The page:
Pastiche vs. Fanfiction

The debate that wouldn’t die.

A few years ago, I wrote a piece laying out my viewpoint that pastiche is anything Sherlock Holmes-themed that is faithful to Doyle’s characters. Since then, my opinion has evolved and changed. I’m going to re-articulate it.

Just today, I hear of Sherlock published this piece, which does a great job of explaining the viewpoint that pastiche should be a word reserved only for works that directly imitate Doyle’s storytelling style. (By that definition, as a reader and book reviewer, I personally prefer Holmes-themed works that are not pastiche about a million times more than most of those that are, but that’s a topic for another time.)

I don’t have a massive quarrel with IHOSE’s definition–technically. The problem is, words are not used in a vacuum, especially not in fandom. Somebody has to decide which works are “enough like Doyle” or “trying hard enough to be like Doyle” or “traditional enough” to warrant the word. Works that “fail” someone’s subjective test are, all-too-often, relegated to second-class status: In other words, fanfiction. This is the ugly little secret, and I’ve been seeing it happen ever since I entered the Sherlock Holmes world as an adult.

Let’s make one thing crystal clear. All pastiche is fanfiction. Breathe into a paper bag and repeat: All pastiche is fanfiction. Anything written by a fan of something, inspired by that something, is, by definition, fanfiction. There is nothing inherently negative, suggestive of low quality, or second class about fanfiction. It’s been around for hundreds of years and will continue to be for the foreseeable future.

Fanfiction is a perfectly good word, and pastiche, however you choose to define it, is a perfectly good word. The problem is, human beings have a nasty habit of taking perfectly good words and giving them very problematic contexts, contexts meant to exclude and shame others.

This is what I’ve seen happen over and over with the pastiche vs. fanfiction issue. (To be clear, I am not saying everyone who espouses the use of the word “pastiche” is prejudiced or intolerant. Many are lovely. However, the culture of exclusion around the term is one I’ve observed repeatedly for years.)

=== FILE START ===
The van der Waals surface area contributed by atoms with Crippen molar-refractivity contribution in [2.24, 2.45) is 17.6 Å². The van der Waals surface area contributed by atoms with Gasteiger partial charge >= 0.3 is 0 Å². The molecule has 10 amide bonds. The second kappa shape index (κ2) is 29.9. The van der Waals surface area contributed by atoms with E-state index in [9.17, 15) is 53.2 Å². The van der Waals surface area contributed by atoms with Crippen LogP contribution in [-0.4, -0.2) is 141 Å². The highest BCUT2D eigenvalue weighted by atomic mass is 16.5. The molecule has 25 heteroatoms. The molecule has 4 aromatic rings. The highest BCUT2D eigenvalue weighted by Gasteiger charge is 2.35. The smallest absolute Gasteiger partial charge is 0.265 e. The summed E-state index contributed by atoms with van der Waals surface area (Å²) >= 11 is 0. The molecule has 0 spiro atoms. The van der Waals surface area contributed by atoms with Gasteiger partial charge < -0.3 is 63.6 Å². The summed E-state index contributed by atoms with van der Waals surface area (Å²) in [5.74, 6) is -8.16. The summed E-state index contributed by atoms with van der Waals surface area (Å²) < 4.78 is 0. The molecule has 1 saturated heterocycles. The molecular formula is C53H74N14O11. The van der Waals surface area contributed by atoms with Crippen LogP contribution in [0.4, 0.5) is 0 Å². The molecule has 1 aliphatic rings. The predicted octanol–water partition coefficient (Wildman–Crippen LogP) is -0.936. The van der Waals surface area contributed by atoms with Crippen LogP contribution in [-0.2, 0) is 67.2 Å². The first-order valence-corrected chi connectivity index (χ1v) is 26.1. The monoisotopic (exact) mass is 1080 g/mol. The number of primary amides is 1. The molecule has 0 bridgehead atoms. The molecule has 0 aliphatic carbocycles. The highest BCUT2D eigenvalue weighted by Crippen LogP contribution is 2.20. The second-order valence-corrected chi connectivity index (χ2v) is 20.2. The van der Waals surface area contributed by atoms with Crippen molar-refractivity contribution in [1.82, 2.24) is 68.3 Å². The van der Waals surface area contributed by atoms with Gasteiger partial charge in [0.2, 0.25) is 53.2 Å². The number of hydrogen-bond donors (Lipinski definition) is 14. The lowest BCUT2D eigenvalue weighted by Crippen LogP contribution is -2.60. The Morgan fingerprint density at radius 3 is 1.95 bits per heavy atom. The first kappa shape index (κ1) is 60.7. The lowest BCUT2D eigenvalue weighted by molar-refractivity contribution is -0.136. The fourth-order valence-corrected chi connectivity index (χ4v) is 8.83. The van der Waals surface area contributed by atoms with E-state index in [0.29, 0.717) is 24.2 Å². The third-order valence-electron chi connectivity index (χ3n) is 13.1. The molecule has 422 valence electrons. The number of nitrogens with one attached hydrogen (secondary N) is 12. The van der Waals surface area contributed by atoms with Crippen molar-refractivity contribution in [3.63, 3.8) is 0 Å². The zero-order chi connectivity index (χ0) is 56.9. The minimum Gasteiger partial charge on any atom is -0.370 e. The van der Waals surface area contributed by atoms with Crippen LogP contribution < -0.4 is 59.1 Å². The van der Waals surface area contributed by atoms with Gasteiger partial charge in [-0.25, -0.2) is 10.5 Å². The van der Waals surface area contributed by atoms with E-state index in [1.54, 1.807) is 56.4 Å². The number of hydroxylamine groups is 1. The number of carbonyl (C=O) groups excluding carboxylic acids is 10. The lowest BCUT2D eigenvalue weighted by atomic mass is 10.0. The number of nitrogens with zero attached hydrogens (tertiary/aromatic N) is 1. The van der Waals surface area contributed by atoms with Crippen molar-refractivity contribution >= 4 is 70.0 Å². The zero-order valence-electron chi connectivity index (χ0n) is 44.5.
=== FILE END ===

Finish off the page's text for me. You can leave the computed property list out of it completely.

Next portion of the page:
Fandom context means that pastiche, as much as we’d like it to be, isn’t just a technical term for a type of fanfiction. All too often, it’s an in-word, a word used to describe what some consider to be the only “right” way to express creativity in the Sherlock Holmes world. Sure, there’s a catchall category for what those “other people” (often times young people, people of different gender, millennials, people of the Internet generation) create, but it’s not high and mighty pastiche. That word is only for the works of correct people, who write what they’re supposed to write.

Frankly, I’m tired of it. If I had my druthers, we’d call it all fanfiction and stop acting like “fan” and “fandom” are only words that apply to new enthusiasts, instead of being really broad words that have open arms to welcome all who are enthusiastic about something, regardless of age or duration of interest or any other factor.

Some of us write fanfiction that is published and sold. Others of us write fanfiction that we kindly share with the world free of charge. Still others write fanfiction that is only for our own eyes and enjoyment. It’s all creative. It’s all part of the Holmesian experience, and none of it deserves to be categorically excluded. (Of course we all have opinions about what we prefer or what is better and worse, but that has to do with personal taste and preference, not excluding entire categories of creativity because they don’t fit our mold.)

I know it’s not going to happen. Pastiche is not going to disappear as a word, and I’ll probably still use it in certain contexts, even though I wish fanfiction would suffice. But honestly? Please form your own opinion. This post is not intended to feed into the idea that there’s one right way to think about fandom concepts or a correct way to be creative.

If someone says to you, with that trademark disdain in their voice, “That’s not pastiche; that’s fanfiction,” smile at them and say, “Thank you. That’s an amazing compliment.” Because it is. Fanfiction is awesome, and when you create it, you’re awesome too.

How to purchase my novels of Sherlock Holmes:

(Book 1) The Detective and the Woman: A Novel of Sherlock Holmes is available from all good bookstores and e-bookstores worldwide including in the USA Amazon,Barnes and Noble and Classic Specialities – and in all electronic formats including Amazon Kindle , iTunes(iPad/iPhone) and Kobo.

(Book 2) The Detective, The Woman and The Winking Tree: A Novel of Sherlock Holmes is available from all good bookstores and e-bookstores worldwide including in the USA Amazon,Barnes and Noble and Classic Specialities – and in all electronic formats including Amazon Kindle , iTunes(iPad/iPhone) and Kobo.

(Book 3) The Detective The Woman and The Silent Hive is available from all good bookstores including   Amazon USAAmazon UKWaterstones UK, and for free shipping worldwide from Book Depository. In ebook format it is in Amazon Kindle.

4 thoughts on “Pastiche vs. Fanfiction

  1. The majority of Shakespeare’s plays would be called fanfiction today.

    Actually, Shakespeare probably wouldn’t be able to publish the majority of his plays today. They would be considered plagiarism, and thus illegal.

    I always wonder what great works we’re losing because of overzealous copyright laws. I mean, they serve an important purpose. And yet…

  2. It’s been an interesting debate to watch unfold. And we have to say, we’re with you. But if we had our druthers, everything would be called “pastiche” and people wouldn’t think that pastiche writing or reading applies only to long-time fans or fans raised in a certain era.

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